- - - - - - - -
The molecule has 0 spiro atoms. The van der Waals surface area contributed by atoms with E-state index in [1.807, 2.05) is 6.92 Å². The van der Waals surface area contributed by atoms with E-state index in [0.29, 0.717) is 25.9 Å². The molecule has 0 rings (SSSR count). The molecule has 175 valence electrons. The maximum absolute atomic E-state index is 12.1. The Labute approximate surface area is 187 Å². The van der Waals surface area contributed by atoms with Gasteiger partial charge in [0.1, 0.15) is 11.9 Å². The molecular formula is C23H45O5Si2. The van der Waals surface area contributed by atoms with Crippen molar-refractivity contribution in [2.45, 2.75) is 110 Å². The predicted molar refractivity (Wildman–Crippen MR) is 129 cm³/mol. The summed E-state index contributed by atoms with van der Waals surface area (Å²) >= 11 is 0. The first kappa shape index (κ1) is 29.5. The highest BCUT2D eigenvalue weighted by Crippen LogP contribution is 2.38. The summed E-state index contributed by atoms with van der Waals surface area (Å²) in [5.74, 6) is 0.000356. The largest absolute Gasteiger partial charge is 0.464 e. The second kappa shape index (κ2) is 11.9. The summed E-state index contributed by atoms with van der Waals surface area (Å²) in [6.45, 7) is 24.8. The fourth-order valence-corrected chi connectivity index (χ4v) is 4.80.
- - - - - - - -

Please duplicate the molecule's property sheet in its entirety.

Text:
The molecule has 0 spiro atoms. The van der Waals surface area contributed by atoms with E-state index in [1.807, 2.05) is 6.92 Å². The van der Waals surface area contributed by atoms with E-state index in [0.29, 0.717) is 25.9 Å². The molecule has 0 rings (SSSR count). The molecule has 175 valence electrons. The maximum absolute atomic E-state index is 12.1. The Labute approximate surface area is 187 Å². The van der Waals surface area contributed by atoms with Gasteiger partial charge in [0.1, 0.15) is 11.9 Å². The molecular formula is C23H45O5Si2. The van der Waals surface area contributed by atoms with Crippen molar-refractivity contribution in [2.45, 2.75) is 110 Å². The predicted molar refractivity (Wildman–Crippen MR) is 129 cm³/mol. The summed E-state index contributed by atoms with van der Waals surface area (Å²) >= 11 is 0. The first kappa shape index (κ1) is 29.5. The highest BCUT2D eigenvalue weighted by Crippen LogP contribution is 2.38. The summed E-state index contributed by atoms with van der Waals surface area (Å²) in [5.74, 6) is 0.000356. The largest absolute Gasteiger partial charge is 0.464 e. The second kappa shape index (κ2) is 11.9. The summed E-state index contributed by atoms with van der Waals surface area (Å²) in [6.45, 7) is 24.8. The fourth-order valence-corrected chi connectivity index (χ4v) is 4.80.